3 posts tagged "J.Lindeberg"
Stockholm fashion week came to a close yesterday, and it was fitting that the Swedish Minister of Culture chose this season as the first to award a representative of the fashion industry with the government’s oldest medal—the Illis Quorum. It was given to Margareta van den Bosch, H&M’s head of design for more than twenty years, for her contribution toward raising Swedish fashion to international success and stimulating the growth of Swedish designers. And her efforts, it would seem, have paid off. During the Spring ’14 shows, there was a noticeably stronger international presence from buyers, members of the press, and even street-style scenesters—some of whom experienced a touch of wardrobe confusion thanks to the sunny and unusually hot weather.
Suitable for an outdoorsy nation of egalitarian renown, quite a few of the shows featured both menswear and womenswear, and there was an emphasis on practicality, nature, and the modern luxury of affordable garments. Impossibly high heels and astronomically expensive handbags were nowhere to be found—rather, designers expressed a fascination with functionality. J.Lindeberg articulated this via puffer jackets and boots punctuated by insect prints (above, left). In her BACK presentation, Ann-Sofie Back offered workwear that was mirrored in her collection for Cheap Monday, and monochromatic and nude color schemes dominated at Whyred and Carin Wester. Tiger of Sweden provided a refreshing closing show that mixed punky details with micro-patterns and sharp tailoring.
There were a few stand-out moments—Filippa K’s sand-colored menswear suit with a black leather shirt and black suede shoes (top, right), The Local Firm’s designer Richard Hutchinson opening his show playing the flute, and Bea Szenfeld’s haute papier collection of giant animals made out of paper (above, left), among them. AltewaiSaome—designed by Natalia Altewai and Randa Saome—deserves a mention, too. Inspired by a gentleman’s wardrobe, with garters and oversized un-tied bowties, the innovative collection (above, right) was impressive for a duo only in their fifth season showing. Overall, Stockholm felt more confident in its identity as an emerging fashion capital, understanding its strengths and building for the future.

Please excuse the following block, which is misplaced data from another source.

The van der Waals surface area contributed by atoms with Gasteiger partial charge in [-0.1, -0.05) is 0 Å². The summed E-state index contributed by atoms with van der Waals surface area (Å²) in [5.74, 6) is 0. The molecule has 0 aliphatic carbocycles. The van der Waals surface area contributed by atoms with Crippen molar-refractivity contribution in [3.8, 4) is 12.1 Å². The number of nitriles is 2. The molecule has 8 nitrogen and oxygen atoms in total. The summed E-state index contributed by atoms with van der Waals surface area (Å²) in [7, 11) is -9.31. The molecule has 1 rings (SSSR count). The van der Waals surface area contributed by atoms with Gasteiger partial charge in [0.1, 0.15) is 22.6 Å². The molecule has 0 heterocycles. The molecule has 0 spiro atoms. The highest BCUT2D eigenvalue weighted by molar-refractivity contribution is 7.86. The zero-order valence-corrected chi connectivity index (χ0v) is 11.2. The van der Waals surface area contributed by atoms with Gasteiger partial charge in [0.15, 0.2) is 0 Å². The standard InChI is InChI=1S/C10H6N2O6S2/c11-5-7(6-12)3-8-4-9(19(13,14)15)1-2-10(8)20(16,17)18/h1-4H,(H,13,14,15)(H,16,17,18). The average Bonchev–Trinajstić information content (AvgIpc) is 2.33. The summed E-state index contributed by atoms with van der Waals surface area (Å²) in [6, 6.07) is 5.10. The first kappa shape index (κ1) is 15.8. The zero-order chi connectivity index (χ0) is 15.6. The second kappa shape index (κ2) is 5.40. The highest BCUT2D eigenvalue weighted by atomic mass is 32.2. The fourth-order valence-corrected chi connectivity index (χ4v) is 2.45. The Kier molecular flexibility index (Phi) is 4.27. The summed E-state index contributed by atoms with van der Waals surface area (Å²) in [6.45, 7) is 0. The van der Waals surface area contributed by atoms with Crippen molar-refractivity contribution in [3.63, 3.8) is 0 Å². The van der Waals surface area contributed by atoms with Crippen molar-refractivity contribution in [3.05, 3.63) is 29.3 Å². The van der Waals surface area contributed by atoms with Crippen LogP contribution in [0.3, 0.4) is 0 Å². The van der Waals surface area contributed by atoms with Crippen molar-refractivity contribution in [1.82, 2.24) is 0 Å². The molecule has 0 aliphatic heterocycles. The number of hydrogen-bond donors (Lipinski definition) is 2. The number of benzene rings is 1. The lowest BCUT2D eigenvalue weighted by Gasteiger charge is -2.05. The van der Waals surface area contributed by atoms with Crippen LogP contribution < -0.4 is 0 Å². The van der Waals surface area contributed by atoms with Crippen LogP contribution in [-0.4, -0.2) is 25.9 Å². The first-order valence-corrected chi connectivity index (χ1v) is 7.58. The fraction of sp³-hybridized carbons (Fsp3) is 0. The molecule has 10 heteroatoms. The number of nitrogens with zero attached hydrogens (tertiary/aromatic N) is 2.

The final day of Stockholm fashion week began with AltewaiSaome, a young label designed by Natalia Altewai and Randa Saome. For Fall, the pair was inspired by a trip to New York and showed a luxe take on streetwear. Featuring embellished dresses, emerald-green hooded silk jackets, and relaxed silhouettes, their wearable urban collection had an easy, sporty tone.
J.Lindeberg’s Fall ’13 (above) was all about traditional tailoring with a modern twist. Inspired by the Stockholm City Library, the men’s collection was filled with well-cut suits and coats, as well as a few splashes of color and playful prints. For women, the brand (which is sold in more than thirty-five countries worldwide) offered sophisticated separates in black, navy, and olive.
Over at Diana Orving, there were earth tones, metallics and flowerlike sheer organza appliqués. A few dresses were shown in a script print, which the designer wrote in her own hand, but the long lace dress paired with a transparent off-the-shoulder cardigan was the highlight of the show.
Tiger of Sweden—which some have come to call the Burberry Prorsum of Stockholm—closed fashion week with a standout show (a show that, it should be noted, included model Kirstin Liljegren, pictured above). Tweed coats and caps were mixed with color-blocked silky looks in black, deep purple, and neon. The outerwear, however, was the crowd favorite—a big fuzzy fur coat made front-rowers look twice.
Stockholm fashion week may be finished, but the Swedes still have two more local brands to look forward to: Acne Studios will be showing in Paris this season (they formerly showed in London), and Rodebjer has recently started presenting their collection in New York. Indeed, we’re excited to see what they’ll bring to the international fashion stage.